- By Joshua Keating
Joshua Keating was an associate editor at Foreign Policy
There’s an old line that the foreign-policy debate in Washington is like a football game played between the 40-yard-lines. You might think that last night’s third-party debate, hosted by the Free and Equal Elections Foundation in Chicago, would feature more disagreement, pitting left-wing candidates Jill Stein of the Green Party and Rocky Anderson of the Justice Party against Virgil Goode of the right-wing Constitution party, and Libertarian Gary Johnson.
But the four candidates did find quite a bit of common ground in the Larry King-hosted debate, over limiting the ability of the president to authorize the use of force, cutting back on U.S. military commitments — particularly an early end to the war in Afghanistan — and expressing concern over the use of drones. Watching it after Monday night’s debate between Obama and Romney was a bit like watching a parallel football game being played between the 10- and 30-yard lines.
Here’s Stein on drones:
A foreign policy based on militarism and brute military force and wars for oil is making us less secure, not more secure. We need to cut the budget and bring the troops home, and we need to end the drone wars, not bring the drones home, because they’re already coming home. We need to end the use of drones and not lead the development of a new arms race, but lead the development of a new treaty — a convention to permanently ban the use of drones as a weapon of war and as a means of spying on the American public.
Here’s Goode on use of force:
I would not be in Syria unless congress makes a declartion of war. We will not stay in Afghanistan if I am elected president unless Congress makes a declaration of war. Only by going through that constitutional process can we ensure that the will of the American people is addressed when we have issues like Syria, Afghanistan, and Iran.
Here’s Johnson on military spending:
The biggest threat to our national security is the fact that we’re bankrupt — that we’re borrowing and we’re printing money to the tune of 43 cents out of every dollar that we spend. So I’m promising to submit a balanced budget to Congress in the year 2013, that would include a 43 percent reduction in military spending. How does that go down? Well a 43 percent reduction in military spending takes us back to 2003 spending levels. It’s getting ourselves out of all the military engagements that we’re currently involved in. Stop with the military interventions.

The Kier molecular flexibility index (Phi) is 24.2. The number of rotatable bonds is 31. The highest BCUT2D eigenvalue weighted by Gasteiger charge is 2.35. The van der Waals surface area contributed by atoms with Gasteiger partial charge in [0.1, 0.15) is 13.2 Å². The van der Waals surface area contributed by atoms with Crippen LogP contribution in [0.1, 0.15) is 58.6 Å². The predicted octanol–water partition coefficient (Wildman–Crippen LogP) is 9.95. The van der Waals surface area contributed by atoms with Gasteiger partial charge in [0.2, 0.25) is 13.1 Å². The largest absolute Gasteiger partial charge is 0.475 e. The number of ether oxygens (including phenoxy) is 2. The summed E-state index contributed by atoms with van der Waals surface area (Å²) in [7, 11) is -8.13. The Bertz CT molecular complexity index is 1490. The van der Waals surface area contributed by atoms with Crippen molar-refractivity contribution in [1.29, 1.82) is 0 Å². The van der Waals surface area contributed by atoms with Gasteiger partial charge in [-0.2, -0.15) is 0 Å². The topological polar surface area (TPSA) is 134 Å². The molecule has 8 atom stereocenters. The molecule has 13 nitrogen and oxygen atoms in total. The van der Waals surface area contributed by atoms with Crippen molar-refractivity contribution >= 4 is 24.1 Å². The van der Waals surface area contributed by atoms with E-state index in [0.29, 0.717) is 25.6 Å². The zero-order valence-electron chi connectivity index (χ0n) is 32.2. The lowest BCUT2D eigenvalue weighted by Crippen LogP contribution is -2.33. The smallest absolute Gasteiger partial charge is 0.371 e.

During the Bush and the Obama years, our Constitution has been shredded while the imperial presidency has expanded, with presidents who think they can unilaterally take us to war, often on a pack of lies, with presidents who think the federal government should have the authority to round anyone up, including U.S. citizens, and imprison them up to the rest of their lives without charges, without trial, without legal representation, and without the right of habeas corpus. And our elected officials are sound asleep while the Pentagon is warning the climate change is a greater long-term security risk to the United States than terrorism.
As Slate‘s Will Oremus notes, that last claim might not pass muster with fact-checkers. But it should still be noted that a number of important issues that were notable by the absence from the Obama-Romney debates — including civil liberties, the war on drugs, and climate change — were prominently featured.
Johnson, the former New Mexico governor who has been campaigning since the GOP primary, probably had the most polished performance and his closing pitch, asking the audience to "waste your vote on me," was probably the night’s most memorable moment. Johnson also discussed his past marijuana use and suggested that Obama and Romney should have to wear “NASCAR-like jackets” showing their corporate sponsors.
There will be another third-party debate hosted by the Free and Equal Elections Foundation next week, featuring the two candidates who win an online poll. (Johnson and Stein, with the biggest national followings, are probably the favorites.)
Whether or not you agree their overall limited-government, small-footprint take on foreign policy, it’s certainly a perspective that’s missing in the general election. Just as Ron Paul was often the only one actually arguing with anyone during the foreign-policy sections of the GOP debates, dropping at least one of these candidates into a matchup with Obama and Romney might have made the discussion more interesting.